such as glass production.

Other demand-management and storage ideas

There are a few other demand-management and energy-storage options,
which we’ll survey now.

The idea of modifying the rate of production of stuff to match the
power of a renewable source is not new. Many aluminium production
plants are located close to hydroelectric power stations; the more it rains,
the more aluminium is produced. Wherever power is used to create stuff
that is storable, there’s potential for switching that power-demand on and
off in a smart way. For example, reverse-osmosis systems (which make
pure water from sea-water – see p92) are major power consumers in many
countries (though not Britain). Another storable product is heat. If, as sug-
gested in Chapter 21, we electrify buildings’ heating and cooling systems,
especially water-heating and air-heating, then there’s potential for lots of
easily-turn-off-and-onable power demand to be attached to the grid. Well-
insulated buildings hold their heat for many hours, so there’s flexibility
in the timing of their heating. Moreover, we could include large thermal
reservoirs in buildings, and use heat-pumps to pump heat into or out of
those reservoirs at times of electricity abundance; then use a second set of
heat pumps to deliver heat or cold from the reservoirs to the places where
heating or cooling are wanted.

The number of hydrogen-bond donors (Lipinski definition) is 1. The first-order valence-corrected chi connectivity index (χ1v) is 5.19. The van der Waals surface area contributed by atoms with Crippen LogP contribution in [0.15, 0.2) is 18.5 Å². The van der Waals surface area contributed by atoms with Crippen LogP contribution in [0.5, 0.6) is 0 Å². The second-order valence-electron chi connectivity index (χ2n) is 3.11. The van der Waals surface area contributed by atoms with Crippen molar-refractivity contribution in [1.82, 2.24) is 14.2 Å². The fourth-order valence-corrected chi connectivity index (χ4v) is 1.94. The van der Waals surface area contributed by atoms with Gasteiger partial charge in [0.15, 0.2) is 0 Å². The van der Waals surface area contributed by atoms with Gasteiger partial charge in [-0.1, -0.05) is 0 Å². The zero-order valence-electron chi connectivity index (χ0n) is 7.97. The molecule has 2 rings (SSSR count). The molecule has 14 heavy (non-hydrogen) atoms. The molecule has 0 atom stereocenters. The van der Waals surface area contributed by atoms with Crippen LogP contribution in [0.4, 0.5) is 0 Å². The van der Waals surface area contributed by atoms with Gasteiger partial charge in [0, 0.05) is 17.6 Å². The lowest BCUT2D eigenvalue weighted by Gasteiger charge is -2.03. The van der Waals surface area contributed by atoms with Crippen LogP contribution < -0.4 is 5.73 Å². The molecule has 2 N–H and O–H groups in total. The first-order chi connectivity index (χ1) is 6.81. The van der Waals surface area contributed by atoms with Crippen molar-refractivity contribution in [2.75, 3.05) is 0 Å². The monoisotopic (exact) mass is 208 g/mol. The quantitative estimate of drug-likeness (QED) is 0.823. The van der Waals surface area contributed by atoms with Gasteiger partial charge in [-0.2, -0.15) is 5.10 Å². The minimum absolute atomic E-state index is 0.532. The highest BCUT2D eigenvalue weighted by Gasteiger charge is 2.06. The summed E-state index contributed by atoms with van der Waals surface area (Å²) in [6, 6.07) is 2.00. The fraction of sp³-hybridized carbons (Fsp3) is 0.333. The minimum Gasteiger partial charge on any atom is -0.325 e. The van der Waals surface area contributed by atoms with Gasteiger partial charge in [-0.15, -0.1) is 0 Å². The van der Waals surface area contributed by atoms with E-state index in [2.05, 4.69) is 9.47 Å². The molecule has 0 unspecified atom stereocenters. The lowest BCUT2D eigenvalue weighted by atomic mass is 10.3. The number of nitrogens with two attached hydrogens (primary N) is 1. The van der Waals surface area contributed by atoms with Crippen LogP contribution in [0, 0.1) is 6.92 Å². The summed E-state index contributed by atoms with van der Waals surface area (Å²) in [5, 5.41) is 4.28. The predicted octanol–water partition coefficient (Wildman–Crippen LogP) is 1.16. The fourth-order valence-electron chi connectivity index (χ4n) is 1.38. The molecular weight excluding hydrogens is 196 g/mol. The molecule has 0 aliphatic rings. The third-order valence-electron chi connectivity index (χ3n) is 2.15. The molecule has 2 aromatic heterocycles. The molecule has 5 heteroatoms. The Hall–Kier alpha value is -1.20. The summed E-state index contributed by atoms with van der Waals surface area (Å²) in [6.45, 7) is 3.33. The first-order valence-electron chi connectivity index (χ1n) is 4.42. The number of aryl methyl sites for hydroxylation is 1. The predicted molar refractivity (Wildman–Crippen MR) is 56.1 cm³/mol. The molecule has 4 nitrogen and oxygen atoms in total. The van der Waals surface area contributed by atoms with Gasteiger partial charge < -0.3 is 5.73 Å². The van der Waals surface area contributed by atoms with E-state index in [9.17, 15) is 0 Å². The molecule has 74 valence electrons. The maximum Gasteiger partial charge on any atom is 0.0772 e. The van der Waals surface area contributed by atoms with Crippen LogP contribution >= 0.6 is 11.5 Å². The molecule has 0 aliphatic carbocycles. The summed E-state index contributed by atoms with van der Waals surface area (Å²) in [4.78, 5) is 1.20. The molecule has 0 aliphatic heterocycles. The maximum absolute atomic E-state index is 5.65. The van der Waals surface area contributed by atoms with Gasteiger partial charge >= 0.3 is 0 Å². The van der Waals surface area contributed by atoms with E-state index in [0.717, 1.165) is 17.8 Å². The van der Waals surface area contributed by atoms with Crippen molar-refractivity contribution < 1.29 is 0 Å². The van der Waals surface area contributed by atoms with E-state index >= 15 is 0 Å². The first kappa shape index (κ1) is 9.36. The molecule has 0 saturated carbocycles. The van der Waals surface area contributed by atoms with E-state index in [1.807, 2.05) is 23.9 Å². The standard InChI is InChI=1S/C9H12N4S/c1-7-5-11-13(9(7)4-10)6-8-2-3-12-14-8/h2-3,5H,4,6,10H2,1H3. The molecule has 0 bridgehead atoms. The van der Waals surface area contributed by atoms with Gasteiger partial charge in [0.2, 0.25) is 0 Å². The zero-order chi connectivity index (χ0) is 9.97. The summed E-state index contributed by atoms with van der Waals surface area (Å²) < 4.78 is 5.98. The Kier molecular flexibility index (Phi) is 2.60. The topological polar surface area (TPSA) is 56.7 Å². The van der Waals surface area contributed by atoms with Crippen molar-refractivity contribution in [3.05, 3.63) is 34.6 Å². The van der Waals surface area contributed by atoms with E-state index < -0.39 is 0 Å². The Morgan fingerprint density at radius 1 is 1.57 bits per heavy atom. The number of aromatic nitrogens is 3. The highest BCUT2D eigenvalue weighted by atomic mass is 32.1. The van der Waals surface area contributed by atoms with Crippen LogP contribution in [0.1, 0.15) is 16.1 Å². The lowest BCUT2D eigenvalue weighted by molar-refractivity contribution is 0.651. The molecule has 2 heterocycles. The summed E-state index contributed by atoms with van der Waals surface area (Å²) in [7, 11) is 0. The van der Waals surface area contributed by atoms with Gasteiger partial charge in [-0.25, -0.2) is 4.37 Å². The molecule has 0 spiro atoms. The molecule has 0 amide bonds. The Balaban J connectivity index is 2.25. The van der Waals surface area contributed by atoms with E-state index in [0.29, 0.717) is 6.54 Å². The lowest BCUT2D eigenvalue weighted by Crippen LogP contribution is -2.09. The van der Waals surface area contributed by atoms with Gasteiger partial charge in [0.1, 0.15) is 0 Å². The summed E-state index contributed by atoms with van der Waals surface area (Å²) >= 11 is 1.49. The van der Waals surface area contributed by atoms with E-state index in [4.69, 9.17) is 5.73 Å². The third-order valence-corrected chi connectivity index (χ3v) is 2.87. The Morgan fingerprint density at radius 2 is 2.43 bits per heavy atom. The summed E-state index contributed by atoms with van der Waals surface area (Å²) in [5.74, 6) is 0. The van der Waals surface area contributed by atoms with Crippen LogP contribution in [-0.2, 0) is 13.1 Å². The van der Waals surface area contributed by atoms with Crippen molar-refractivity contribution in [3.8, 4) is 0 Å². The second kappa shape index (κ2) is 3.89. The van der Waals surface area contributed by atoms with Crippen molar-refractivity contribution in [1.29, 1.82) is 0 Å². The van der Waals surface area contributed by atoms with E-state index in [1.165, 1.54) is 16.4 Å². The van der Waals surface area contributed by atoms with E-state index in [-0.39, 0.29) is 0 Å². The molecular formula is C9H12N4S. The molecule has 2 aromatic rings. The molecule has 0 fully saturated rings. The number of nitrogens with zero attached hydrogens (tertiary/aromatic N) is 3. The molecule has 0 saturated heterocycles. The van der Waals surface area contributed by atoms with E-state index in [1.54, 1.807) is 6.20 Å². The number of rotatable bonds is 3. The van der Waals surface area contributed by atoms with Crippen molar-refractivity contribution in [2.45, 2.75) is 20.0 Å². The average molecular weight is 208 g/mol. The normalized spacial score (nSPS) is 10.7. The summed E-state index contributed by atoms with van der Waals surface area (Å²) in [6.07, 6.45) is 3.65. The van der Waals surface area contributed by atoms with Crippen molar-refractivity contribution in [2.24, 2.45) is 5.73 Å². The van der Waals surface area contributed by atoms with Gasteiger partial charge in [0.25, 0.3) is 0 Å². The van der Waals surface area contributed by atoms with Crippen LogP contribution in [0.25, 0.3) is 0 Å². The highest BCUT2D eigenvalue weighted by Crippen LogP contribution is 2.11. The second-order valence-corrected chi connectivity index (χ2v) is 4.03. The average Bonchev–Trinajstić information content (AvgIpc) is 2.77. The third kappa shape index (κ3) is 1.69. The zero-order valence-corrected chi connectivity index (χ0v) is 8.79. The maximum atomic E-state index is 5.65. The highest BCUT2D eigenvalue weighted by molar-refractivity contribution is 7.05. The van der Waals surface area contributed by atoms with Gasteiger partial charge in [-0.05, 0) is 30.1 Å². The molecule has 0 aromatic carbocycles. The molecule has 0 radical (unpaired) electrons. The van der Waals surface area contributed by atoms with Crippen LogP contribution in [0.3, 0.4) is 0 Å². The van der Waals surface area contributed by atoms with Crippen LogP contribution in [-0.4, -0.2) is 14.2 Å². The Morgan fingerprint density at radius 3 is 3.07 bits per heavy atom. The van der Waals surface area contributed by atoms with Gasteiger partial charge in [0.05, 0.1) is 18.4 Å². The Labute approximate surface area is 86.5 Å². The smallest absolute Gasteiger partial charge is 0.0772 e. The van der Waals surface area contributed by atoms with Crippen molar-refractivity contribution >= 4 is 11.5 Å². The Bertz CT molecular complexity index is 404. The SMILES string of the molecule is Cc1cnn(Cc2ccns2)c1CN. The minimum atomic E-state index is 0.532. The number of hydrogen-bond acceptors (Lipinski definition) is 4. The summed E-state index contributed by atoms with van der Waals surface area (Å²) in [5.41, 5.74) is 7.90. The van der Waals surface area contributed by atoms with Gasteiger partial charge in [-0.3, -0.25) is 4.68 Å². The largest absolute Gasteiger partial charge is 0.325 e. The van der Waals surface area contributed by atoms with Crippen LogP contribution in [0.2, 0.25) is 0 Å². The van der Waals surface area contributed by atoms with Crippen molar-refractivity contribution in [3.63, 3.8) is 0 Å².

Controlling electricity demand automatically would be easy. The simp-
lest way to do this is to have devices such as fridges and freezers listen
to the frequency of the mains. When there is a shortage of power on the
grid, the frequency drops below its standard value of 50 Hz; when there is
a power excess, the frequency rises above 50 Hz. (It’s just like a dynamo
on a bicycle: when you switch the lights on, you have to pedal harder
to supply the extra power; if you don’t then the bike goes a bit slower.)
Fridges can be modified to nudge their internal thermostats up and down
just a little in response to the mains frequency, in such a way that, without
ever jeopardizing the temperature of your butter, they tend to take power
at times that help the grid.

Can demand-management provide a significant chunk of virtual storage?
How big a sink of power are the nation’s fridges? On average, a
typical fridge-freezer draws about 18 W; let’s guess that the number of
fridges is about 30million. So the ability to switch off all the nation’s
fridges for a few minutes would be equivalent to 0.54 GW of automatic ad-
justable power. This is quite a lot of electrical power – more than 1% of the
national total – and it is similar in size to the sudden increases in demand
produced when the people, united in an act of religious observance (such
as watching EastEnders), simultaneously switch on their kettles. Such “TV
pick-ups” typically produce increases of demand of 0.6–0.8 GW. Auto-
matically switching off every fridge would nearly cover these daily blips